Summary: James defines the difference between real and phony faith.
Through the New Testament 2006
The Real McCoy
Dr. Roger W. Thomas, Preaching Minister
First Christian Church, Vandalia, MO
Did you ever wonder where that expression The Real McCoy comes from? According to the folks at phrases.org, nobody really knows for sure. Several possibilities are often cited.
Some think it came from the advertisements for a brand of Scottish whiskey from the 1870’s. To combat cheap imitators, the distiller promoted its drink as the “Real McCoy.”
Others point to Kid McCoy, a welterweight boxing champion from the late 1800’s. So many lesser fighters traded on his name, the promoters resorted to calling the champ “the real McCoy.”
Another possibility is Elijah McCoy, a Canadian inventor of engine lubricants that became popular with steam engines. When lower quality substitutes became common, he patented his product. It became known as the “real McCoy.”
Whatever the origin of the term, we know what it means—the genuine article, the real deal! That’s the concept in our text. In fact it’s the theme that runs beneath the surface of the entire book of James. That’s the next stop in our journey through the books of the Bible. We are at the beginning of our fifth year working our way through the Bible book by book.
The letter of James was probably one of the earliest New Testament books written. The author says he was “the brother of the Lord,” probably one of the children of Mary and Joseph after the birth of Christ (Mat 13:55; Gal 1:19). James would become one of the leaders of the church in Jerusalem (1 Cor 15:7, Acts 1:14, 12:17, 15:13, 19; Gal 2:1, 9, 10, 12, 1 Cor 9:5). Early Christians nicknamed him “James the Just” because of his reputation for righteousness.
The key to the book is wrapped up in a few words found at the end of the first chapter. He says in 1:26, “If anyone considers himself religious….” He continues in the next verse, “Religion that God our Father accepts as pure and faultless is . . .” James asks, what does real religion look like? What are the tell-tale signs that distinguish the “real McCoy” from a cheap imitator?
How would you answer that? Real religion is ….? We might offer lots of potential descriptions of the “real McCoy” when it comes to religion. Some might suggest real religion means going to church or having perfect attendance. Obviously, I’m in favor of church attendance and church membership. But I also know that there is more than that to the “Real McCoy.”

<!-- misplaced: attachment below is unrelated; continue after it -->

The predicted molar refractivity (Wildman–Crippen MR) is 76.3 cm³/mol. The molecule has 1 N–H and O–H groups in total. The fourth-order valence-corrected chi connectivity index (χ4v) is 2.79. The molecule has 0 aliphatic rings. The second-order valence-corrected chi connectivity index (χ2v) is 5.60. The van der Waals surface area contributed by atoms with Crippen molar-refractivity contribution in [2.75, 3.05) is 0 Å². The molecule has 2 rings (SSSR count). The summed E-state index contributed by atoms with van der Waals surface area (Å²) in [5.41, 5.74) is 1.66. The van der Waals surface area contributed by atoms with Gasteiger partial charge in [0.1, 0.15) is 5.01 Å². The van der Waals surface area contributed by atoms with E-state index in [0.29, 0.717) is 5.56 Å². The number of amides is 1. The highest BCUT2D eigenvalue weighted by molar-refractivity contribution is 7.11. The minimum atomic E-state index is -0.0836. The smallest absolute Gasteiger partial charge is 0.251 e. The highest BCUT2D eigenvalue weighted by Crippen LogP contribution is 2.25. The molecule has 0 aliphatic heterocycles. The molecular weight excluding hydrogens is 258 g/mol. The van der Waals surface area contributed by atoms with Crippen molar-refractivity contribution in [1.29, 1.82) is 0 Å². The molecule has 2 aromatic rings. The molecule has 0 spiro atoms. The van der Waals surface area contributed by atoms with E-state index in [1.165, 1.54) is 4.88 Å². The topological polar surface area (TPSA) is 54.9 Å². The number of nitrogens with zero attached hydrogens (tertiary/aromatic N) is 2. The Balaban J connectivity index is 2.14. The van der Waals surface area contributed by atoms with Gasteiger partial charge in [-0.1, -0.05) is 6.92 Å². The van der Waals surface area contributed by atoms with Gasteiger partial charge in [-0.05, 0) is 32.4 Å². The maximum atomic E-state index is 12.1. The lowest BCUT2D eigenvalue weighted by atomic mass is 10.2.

Pappa Ten Boom hit the nail on the head in the book The Hiding Place. Many of you probably read the book or the saw the movie about Corrie Ten Boom’s family who risked their lives to save their Jewish neighbors from the Nazis during the opening days of WWII. At one point in the book, Corrie and her sister question their father about why so many of their professing Christian neighbors were siding with the Nazis. “They are part of the same church we are,” observed young Corrie. Wise Pappa Ten Boom answer, “Just because a mouse is in the cookie jar doesn’t make it a cookie.”
Some of you old timers here can remember the days when perfect Sunday School attendance was rewarded with attendance pins. If you went a year with perfect attendance, you received a special pin. The next year, you received a little attachment that hung under the pin and the next year another. The practice died out at least thirty or forty years ago. I am old enough to have received a pin or two when I was kid. I can remember some of the old saints in my church with pins a few inches long. I have read of folk who had fifty or more years of perfect attendance. They would have to be careful not to trip over their pins if they wore them all at once. Now that’s impressive. Maybe that’s what real religion looks like.
Maybe you can tell real religion by how big a Bible a person carries. Maybe it is how a person dresses or how a lady wears her hair. Maybe real religion drives a black car like I do. Or maybe no car at all. Some might suggest that real religion sees visions, hears voices, and works miracles.
Folk from James’ Jewish background might have defined real religion by right ceremonies, rituals, or temple sacrifices. In fact, the word James uses for religion was the Jewish term for ceremonial temple service. James takes that term and pours a whole new meaning into it.
The entire book unfolds out of these few verses at the end of chapter 1. “If anyone considers himself religious and yet does not keep a tight rein on his tongue, he deceives himself and his religion is worthless. Religion that God our Father accepts as pure and faultless is this: to look after orphans and widows in their distress and to keep oneself from being polluted by the world (26-27).” The “Real McCoy”, genuine religion, always does three things in a person’s life. It controls the tongue, softens the heart, and purifies the soul. If it doesn’t, something’s wrong!